Myth #3: And if we still have questions, we have vendor support.
As we recently discussed on this blog, the good folks over at Yardi and MRI are informational powerhouses and real estate property and investment management game changers: the software systems that they created have literally changed—and continue to change—the game. But the inherent limits of any particular software preclude it from solving 100% of the possible scenarios at every company, and thus, they can’t always solve all of your company’s business challenges and obstacles.
Vendor support goes a long way toward dealing with most common challenges, but it doesn’t go all the way. Read this recent case study to see how an independent consultant, like REdirect, can help fill the void.
Myth #4: Google can find us the best software solution, and the best consultants to help implement it.
As Pereview Software CEO Jeff Wilson and his EVP Matt Rosen once wrote, “Contrary to your instincts, hold off on Googling providers. The goal is to find the provider that matches your needs, not retrofitting your needs to match a provider.” They go on to offer a helpful selection process plan to guide you in evaluating and choosing the best system.
In the similar vein, Google is not necessarily the best tool to find the consultants to help you implement it. Keep in mind that what worked for one firm may not be the best fit for yours.
In choosing the right team to help guide yours through the implementation process, there are five key questions you need to consider, and—spoiler alert—whether or not they had a paid Google ad is not one of them.
Myth #5: We’ve been running <insert property management software solution here> for years. We don’t need outside consultants.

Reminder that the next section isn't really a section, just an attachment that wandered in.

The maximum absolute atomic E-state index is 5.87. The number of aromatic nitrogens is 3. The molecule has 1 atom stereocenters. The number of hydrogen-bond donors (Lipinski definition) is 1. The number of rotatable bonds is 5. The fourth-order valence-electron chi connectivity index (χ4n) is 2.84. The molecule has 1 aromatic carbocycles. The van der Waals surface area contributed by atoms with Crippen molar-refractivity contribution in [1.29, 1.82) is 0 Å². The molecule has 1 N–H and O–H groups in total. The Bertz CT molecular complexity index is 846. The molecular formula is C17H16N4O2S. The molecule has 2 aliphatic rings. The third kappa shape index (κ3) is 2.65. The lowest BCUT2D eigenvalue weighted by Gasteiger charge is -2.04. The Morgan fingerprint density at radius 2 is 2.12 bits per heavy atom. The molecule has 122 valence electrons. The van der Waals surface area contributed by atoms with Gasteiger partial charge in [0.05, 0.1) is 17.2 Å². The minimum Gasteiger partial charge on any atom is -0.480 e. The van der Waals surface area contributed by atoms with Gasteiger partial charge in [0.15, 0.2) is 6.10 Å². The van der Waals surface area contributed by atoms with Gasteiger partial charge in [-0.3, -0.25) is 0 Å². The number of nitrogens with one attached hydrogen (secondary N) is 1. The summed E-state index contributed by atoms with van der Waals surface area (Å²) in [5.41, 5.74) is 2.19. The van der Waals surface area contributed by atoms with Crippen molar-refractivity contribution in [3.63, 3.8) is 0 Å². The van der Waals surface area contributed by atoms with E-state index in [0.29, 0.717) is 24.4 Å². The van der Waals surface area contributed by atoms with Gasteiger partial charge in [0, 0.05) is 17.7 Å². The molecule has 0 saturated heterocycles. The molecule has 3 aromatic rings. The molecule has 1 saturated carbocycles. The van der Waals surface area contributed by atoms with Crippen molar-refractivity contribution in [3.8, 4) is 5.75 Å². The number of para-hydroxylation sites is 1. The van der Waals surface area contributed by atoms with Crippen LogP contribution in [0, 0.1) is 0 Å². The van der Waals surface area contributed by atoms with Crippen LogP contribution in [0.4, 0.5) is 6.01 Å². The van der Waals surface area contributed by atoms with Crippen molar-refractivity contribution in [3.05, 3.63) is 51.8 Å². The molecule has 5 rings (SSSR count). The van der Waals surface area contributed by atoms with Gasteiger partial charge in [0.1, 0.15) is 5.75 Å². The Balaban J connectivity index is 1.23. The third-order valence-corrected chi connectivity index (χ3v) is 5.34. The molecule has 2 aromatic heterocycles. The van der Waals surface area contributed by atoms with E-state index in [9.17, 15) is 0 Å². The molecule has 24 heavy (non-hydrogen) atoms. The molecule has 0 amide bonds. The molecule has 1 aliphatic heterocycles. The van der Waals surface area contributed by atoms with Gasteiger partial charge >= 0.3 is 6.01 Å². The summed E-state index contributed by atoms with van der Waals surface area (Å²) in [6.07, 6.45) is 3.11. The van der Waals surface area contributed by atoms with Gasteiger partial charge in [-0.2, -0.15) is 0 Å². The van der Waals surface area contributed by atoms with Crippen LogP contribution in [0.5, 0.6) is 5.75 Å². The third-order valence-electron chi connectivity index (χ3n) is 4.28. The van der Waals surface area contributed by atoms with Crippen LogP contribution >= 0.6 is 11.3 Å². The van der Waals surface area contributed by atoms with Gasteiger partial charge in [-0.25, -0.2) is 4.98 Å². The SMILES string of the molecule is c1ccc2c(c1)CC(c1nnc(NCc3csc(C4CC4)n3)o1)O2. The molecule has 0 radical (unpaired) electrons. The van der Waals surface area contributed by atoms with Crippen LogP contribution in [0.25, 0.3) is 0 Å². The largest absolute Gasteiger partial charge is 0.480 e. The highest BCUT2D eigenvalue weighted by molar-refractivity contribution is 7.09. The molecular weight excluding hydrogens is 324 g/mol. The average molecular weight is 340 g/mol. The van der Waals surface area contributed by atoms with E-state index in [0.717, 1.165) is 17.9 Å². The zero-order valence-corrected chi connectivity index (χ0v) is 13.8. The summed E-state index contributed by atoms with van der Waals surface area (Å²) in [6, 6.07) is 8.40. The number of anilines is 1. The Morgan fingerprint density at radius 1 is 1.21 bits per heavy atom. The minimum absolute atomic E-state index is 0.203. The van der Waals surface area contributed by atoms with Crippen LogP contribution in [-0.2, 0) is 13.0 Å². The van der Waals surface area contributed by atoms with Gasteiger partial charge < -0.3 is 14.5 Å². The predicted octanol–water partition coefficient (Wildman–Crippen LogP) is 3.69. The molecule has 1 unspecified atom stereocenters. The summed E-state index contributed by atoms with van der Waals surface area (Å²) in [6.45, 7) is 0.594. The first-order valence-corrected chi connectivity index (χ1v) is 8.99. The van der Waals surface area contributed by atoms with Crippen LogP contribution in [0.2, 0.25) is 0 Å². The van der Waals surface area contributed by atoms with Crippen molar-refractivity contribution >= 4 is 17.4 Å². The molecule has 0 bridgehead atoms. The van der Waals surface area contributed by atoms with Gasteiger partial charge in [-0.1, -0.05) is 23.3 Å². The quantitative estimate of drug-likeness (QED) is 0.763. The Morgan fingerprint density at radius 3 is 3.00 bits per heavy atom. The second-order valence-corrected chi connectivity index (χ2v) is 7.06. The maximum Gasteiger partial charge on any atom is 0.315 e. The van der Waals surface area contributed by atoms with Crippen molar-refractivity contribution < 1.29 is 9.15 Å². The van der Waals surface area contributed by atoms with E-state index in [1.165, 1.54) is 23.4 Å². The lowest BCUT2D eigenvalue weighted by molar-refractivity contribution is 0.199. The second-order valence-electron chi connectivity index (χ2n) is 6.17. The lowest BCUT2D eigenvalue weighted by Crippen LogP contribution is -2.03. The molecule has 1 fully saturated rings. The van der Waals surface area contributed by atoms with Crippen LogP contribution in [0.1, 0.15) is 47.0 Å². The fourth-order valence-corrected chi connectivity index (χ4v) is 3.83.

Perhaps you implemented Yardi or MRI several years ago. And while the memory of implementation seems all too fresh, you and your team use the core modules with the ease and fluency of the seasoned pros you are.
But what about all those other bells and whistles that likely sold you on the software years ago? If you’re a Yardi user, are you utilizing Correspondence Management? Fully taking advantage of Automated Notifications functions? How about Property Attributes? For MRI users, we pose the same question to you: Are you leveraging MRI’s customization toolkit? What about its incredibly powerful Budgeting & Forecasting module? Automated notifications?
If you’ve been ignoring some of these key functions, a Customized Gap Analysis can identify ways big and small that you can optimize your current software and ensure ROI.
Keep in mind, too, that just as your business has likely evolved over the past few years, so should your software. Those “bells and whistles” you implemented when “Millennials” were still in college may not be optimized for your current portfolio. More than simply adapt to the needs of your company today, your software system should—and can—accommodate future strategic directions it might take. Let us show you how.
Embarking on the journey to implement—or upgrade—your real estate property or investment management software is an exciting venture. Even if the “cold, hard” facts exposed in this mythbusting exercise have redefined your expectations, the reality is your expectations can still be pretty high. For even more truth-telling and sage advice about plotting your next technological upgrade, we hope you consider contacting us.